The discomfort I had  – with the word  used in that sense, not the departure of the boyfriend – has never left me. And so like Mrs Chow, who wrote to The Star in  2011, I also have been curious to know: When did rubbish become a verb?

Never was there a question about its meaning, but rubbish making its way into the realm of doing rather than being has always upset me.

None-the-less Oxford Dictionaries defines rubbish the verb as (British Englishinformal) (North American English trashrubbish somebody/something to criticize somebody/something severely or treat them as though they are of no value:

rubbish

For example:

  • The book was rubbished by the critics.
  • He rubbished all my ideas, saying they were impractical.

Word Origin: late Middle English: from Anglo-Norman French rubbous; perhaps related to Old French robe ‘spoils’; compare with rubble. The change in the ending was due to association with -ish. The verb (1950s) was originally Australian and New Zealand slang.

 

Answering Mrs Chow, The Star explained that the offending word was often used in the Internet editions of some respectable British newspapers, and on BBC websites. It said editors were not finding it too informal to use in print  “but perhaps it is too informal to be used in scholarly publications.”

The Star, provided these examples: “The theory of Scandinavian racial purity cherished by Hitler and the Nazis has been rubbished by new scientific research.” (telegraph.co.uk, June 13, 2008)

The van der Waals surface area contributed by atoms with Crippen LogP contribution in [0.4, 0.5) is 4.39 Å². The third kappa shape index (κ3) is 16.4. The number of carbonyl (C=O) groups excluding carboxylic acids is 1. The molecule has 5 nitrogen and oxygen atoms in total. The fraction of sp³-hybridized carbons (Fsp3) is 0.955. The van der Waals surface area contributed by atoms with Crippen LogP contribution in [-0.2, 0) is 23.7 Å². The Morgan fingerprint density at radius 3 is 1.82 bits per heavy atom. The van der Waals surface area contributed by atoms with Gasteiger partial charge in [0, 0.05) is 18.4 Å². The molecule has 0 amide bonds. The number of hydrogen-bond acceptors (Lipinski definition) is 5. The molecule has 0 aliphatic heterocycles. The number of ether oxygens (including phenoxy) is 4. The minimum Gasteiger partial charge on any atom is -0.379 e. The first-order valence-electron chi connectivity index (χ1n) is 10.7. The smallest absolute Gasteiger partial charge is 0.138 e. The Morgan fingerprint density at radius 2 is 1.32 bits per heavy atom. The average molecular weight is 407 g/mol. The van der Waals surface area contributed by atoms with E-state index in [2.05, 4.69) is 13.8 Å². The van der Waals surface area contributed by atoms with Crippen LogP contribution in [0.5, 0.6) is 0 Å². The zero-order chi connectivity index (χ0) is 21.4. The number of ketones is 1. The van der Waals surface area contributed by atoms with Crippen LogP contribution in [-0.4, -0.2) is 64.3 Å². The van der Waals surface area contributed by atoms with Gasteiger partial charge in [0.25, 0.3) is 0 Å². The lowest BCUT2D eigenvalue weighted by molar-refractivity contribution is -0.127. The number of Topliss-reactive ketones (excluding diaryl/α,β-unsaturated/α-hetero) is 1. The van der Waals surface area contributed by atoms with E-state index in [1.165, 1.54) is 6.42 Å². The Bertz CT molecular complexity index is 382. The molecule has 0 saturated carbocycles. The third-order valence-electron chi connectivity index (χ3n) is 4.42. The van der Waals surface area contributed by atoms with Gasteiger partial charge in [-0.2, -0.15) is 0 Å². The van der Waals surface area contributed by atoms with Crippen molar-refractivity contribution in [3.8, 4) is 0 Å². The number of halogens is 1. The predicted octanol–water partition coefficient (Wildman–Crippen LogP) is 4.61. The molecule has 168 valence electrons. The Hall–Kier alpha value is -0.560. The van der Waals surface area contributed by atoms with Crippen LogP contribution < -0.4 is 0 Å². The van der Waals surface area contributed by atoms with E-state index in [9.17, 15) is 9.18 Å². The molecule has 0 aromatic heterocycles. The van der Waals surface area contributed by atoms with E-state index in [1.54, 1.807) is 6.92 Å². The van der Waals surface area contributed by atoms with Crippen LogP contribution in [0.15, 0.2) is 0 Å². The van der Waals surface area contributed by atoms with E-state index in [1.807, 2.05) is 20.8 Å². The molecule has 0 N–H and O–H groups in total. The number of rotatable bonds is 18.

“A top historian has revealed who rubbished rivals’ works in online postings.” (guardian.co.uk, April 18, 2010)

And in 2016, I find these among the thousand of responses on Google.

  • Guptas rubbish London news story – ANN7
  • Hillary Clinton rubbished health rumours on Jimmy Kimmels show (Today Online)
  • Bosso sale rubbished (Sunday News)

So it’s conclusive that rubbish is everywhere and having found its way into the verb class,  it’s here to stay.

However it still does not sit well with me, and I will make every effort to clear it from my writing path. My only other hope is that rubbish as a verb will remain too informal for the scholarly texts.

But for the noun, which has far greater potential, a  web dictionary provided the following rich alternatives.


bunk

bunkum

buncombe

guff

rot

hogwash

jive [N. Amer], 

flapdoodle [N.Amer], 

junk